This is a follow up to my recent post about the redesigned Beogram Commander remote control board, which now works in both (DC-motor) Beogr...
Monday, May 30, 2016
The Beomaster 4000 that I recently outfitted with a toroid transformer came with another Beolove challenge piggybacked into the box: A broken Beolink 5000 remote control, which had a detached LCD screen. Unfortunately this Beolink 5000 was beyond repair since the LCD screen had mechanical damage at the contacts end, probably due to a fall of the display on a hard floor or similar.
We decided to not give up but rather try to procure a potentially fixable unit from ebay. Luckily, a few weeks ago a 'lot' of three Beolinks became available with the promise that one of them was actually still in fully working condition. My customer won the auction and had the units shipped directly to my bench. Unfortunately, it turned out that the LCD screen of the working unit also was already loose,
but it had not detached yet from its ribbon cable. Luckily, the seller had the presence to tightly wrap this unit so the screen stayed where it was during shipping and it did come alive when I put batteries into the unit:
I decided to develop a fix for glueing the display back into the remote body without breaking the very flimsy plastic foil ribbon connector that connects the LCD display to the circuit board. In fact this particular design feature seems to do in 99% of the Beolinks since it simply rips off when the screen detaches and falls out due to ageing glue. The glue seems to be the same foamy stuff they used for attaching the aluminum cover to the Beogram 8000/8002 turntables, i.e. it is no surprise that the LCD screens also pop out at this point in time.
Anyway, the task was to not kill the ribbon connector, while handling everything and cleaning the old glue out etc...It was beneficial that I had the two other units with completely detached screens to practice on. I used them to develop a 'tool set' that would allow me to do the repair with minimal mechanical stress on the ribbon connector.
Here we go:
I opened the unit up:
Then I carefully pressed the LCD screen out of its frame and moved the PCB and screen a bit to the left to release the board from its tabs on the right. Once the two parts were liberated I supported them with a custom designed 'brace' that would stabilize them in their relative alignment:
I applied the matching top part:
And flipped the entire 'assembly' over to the right:
Now I removed the board-to-board ribbon cable from the display control board:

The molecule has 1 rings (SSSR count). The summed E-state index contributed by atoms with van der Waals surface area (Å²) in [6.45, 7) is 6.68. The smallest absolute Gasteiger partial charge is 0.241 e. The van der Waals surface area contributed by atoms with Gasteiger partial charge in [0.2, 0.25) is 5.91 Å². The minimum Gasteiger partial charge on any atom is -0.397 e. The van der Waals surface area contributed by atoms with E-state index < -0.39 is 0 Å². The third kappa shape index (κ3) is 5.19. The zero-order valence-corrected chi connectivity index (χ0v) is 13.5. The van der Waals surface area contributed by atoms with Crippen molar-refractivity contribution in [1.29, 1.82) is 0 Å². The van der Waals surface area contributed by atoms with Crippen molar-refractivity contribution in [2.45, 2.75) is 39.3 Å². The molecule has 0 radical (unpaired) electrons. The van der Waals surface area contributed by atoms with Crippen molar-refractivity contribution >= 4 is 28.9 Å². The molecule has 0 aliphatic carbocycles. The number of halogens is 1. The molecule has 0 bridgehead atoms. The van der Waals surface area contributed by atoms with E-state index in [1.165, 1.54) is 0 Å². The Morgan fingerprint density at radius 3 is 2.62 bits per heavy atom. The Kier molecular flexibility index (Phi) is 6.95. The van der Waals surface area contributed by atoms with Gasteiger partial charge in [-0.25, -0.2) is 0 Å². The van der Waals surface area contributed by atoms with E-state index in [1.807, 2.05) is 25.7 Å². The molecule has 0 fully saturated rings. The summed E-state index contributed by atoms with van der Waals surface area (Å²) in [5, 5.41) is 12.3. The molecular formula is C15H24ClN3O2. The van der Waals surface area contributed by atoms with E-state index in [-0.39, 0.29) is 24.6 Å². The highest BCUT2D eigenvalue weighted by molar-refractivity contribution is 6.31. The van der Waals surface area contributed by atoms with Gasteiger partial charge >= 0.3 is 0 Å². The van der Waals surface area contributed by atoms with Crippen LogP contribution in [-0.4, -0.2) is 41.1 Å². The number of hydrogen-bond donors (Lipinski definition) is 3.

The two tabs left and right of the ribbon can be pulled out and then the cable comes out:
This liberated the display part allowing me to go to work on removing the glue from the display frame:
The next step was to remove the glue from the LCD. The orange part of the brace now served as support during this procedure. I had designed a screw hole into left side of the orange part that allowed me to bolt down the circuit board to make sure there was no movement between LCD and PCB to protect the ribbon:
After cleaning off the glue it was time to install some industrial strength double sided tape in the frame. I had developed two more 3D printed parts that would allow me to apply the tape and then cut it to size with precision to not impair the translucency of the screen:
and with tape applied:
Then I cut the 'window' out of the tape layers using a razor blade and a matching 3D printed part that fit exactly into the display bay from the top:
This was the end result:
after removing the tape backing
Then I reconnected the display board and flipped it over with the braces in place:
After carefully pulling out the red brace part, I pressed the display into its bay, making sure that it was aligned properly:
And then came the moment of truth! Did the ribbon cable survive this stressful operation? After putting the keypad back on and inserting the three batteries it turned out that the operation was successful. The unit came alive again!
The next step is to figure out how to repair completely detached screens...another day, more Beolove!
Sunday, May 29, 2016
Beogram 4004 (5525): Leveling Platter, Final Adjustments and a Spin with Freddie Hubbard's "First Light"!
The functional restoration of the Beogram 4004 (5525) that I am restoring right now is coming to a close. After I rebuilt the DC motor, it was time to do the platter and tonearm adjustments. The platter needs to be leveled with the aluminum plates first before the arm lowering limit can be set. There are two videos on my YouTube channel that show how to adjust the platter bearing and the subchassis (in a Beogram 4000, but the process is very similar in the 4002). This picture shows the arm lowering limit adjusted:
When lowered the needle should miss the lower parts of the strobe bars on the platter. This is an important adjustment in case the record detection mechanism fails to disable arm lowering. This is the main reason of the existence of the lowered sections. They are wisely located at the set down points to prevent damage to the needle. There is a video on my youTube channel that shows how to adjust the lowering limits.
The next step was to adjust the tracking weight. As usual I installed a M3 nut to replace the flimsy circlip that is supposed to hold the counter weight screw in place. This upgrade makes the tracking force adjustment 'shipping survivable':